As web developers, we often need to look at the requests and responses that come and go from client and server and back. In this lesson, we are going to look at the Developer Tools in Chrome that offer a peek into the requests and responses in the browser.
As you may recall, we access Chrome's developer tools by clicking the View option in the toolbar, then selecting Developer > Developer Tools.
Alternatively, keyboard shortcuts are Command + Option + J on Mac and Ctrl + Shift + I on PC. On Epicodus classroom machines the shortcut is [Windows] + Alt + J.
The Developer Tools pane will open on the side or bottom of our browser window. To see HTTP requests and responses for pages we visit, we can select the Network tab (fourth from the left) on the top toolbar of the pane.
While located in the Network area of the Chrome developer tools we'll and navigate to this URL on Learn How to Program:
We'll see the following appear in the Network area:
Each of these lines represents a request made from our client to the LearnHowToProgram server.
The first request in this list is for the
tracks resource. We see it was successful because there is a status of
type of resource is
document (in this case an HTML document). As you may imagine, there are still more resources necessary to display this page beyond the HTML document. For each additional resource (stylesheet, script, image files, etc) required in the HTML, the client makes a new request and the server will return a new response. We can see other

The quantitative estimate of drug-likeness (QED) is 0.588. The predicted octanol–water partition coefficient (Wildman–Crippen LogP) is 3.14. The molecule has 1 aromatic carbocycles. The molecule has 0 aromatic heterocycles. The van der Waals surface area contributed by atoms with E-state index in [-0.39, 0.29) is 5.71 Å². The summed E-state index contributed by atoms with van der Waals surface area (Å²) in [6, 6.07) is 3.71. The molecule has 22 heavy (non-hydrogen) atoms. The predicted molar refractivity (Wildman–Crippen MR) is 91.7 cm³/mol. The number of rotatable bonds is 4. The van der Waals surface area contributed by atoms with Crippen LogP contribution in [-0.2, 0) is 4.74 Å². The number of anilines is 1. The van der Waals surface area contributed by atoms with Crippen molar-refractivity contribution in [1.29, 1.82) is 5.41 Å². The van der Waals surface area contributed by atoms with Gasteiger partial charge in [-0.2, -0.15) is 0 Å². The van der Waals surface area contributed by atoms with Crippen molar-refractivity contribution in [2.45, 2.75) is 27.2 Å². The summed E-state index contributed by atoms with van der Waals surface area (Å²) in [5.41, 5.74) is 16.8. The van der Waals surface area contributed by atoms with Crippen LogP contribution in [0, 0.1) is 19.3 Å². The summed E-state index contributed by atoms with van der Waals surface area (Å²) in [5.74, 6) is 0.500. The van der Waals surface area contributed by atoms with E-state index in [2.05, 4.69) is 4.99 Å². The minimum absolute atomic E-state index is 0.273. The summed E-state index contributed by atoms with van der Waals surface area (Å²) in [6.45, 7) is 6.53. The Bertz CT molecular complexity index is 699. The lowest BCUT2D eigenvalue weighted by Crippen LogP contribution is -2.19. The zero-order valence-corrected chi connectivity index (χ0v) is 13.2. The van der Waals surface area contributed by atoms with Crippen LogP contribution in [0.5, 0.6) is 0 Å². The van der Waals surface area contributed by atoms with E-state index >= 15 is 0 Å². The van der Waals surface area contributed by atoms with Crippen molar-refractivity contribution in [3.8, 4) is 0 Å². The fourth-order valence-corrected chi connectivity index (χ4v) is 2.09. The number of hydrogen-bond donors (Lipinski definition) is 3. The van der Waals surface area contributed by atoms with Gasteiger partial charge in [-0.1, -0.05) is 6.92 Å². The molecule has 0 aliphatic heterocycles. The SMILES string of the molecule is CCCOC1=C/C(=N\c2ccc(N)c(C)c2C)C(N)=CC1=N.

Types listed in this pane, like
When we click on a request we can see more details about it. In the General section we see the IP address for the server and the URL sent in the request, among other things:
Under Request Headers we can see the headers, including several previously noted in the URL lesson: the host name, path, scheme, etc:
We can also see response details for the
tracks request in the Response Headers section:
We see that the Status Code shows a
200. This means that the server completed the successful processing of the request. We can also see the content type, date, etc. returned in the response message.
To see the raw response that also includes the response body, click the Response tab to the right of Headers:
And check it out! There's all the HTML for the page!
Notice also the lower left of the window states that a total of 15 requests were made to load this
/tracks area of the site. So when we arrive on the Tracks page for Learn How To Program the HTTP request-response cycle includes 15 unique requests with 15 responses responses.
Visit several sites with the Developer Tools and see if you can analyze the request-response details behind the final display that you see in your browser window.
To access Developer Tools in Chrome Chrome menu button > More Tools > Developer Tools
Keyboard Shortcut to Developer Tools in Chrome (Windows): Ctrl+Alt+I
Keyboard Shortcut to Developer Tools in Chrome (Mac): Cmd+Option+I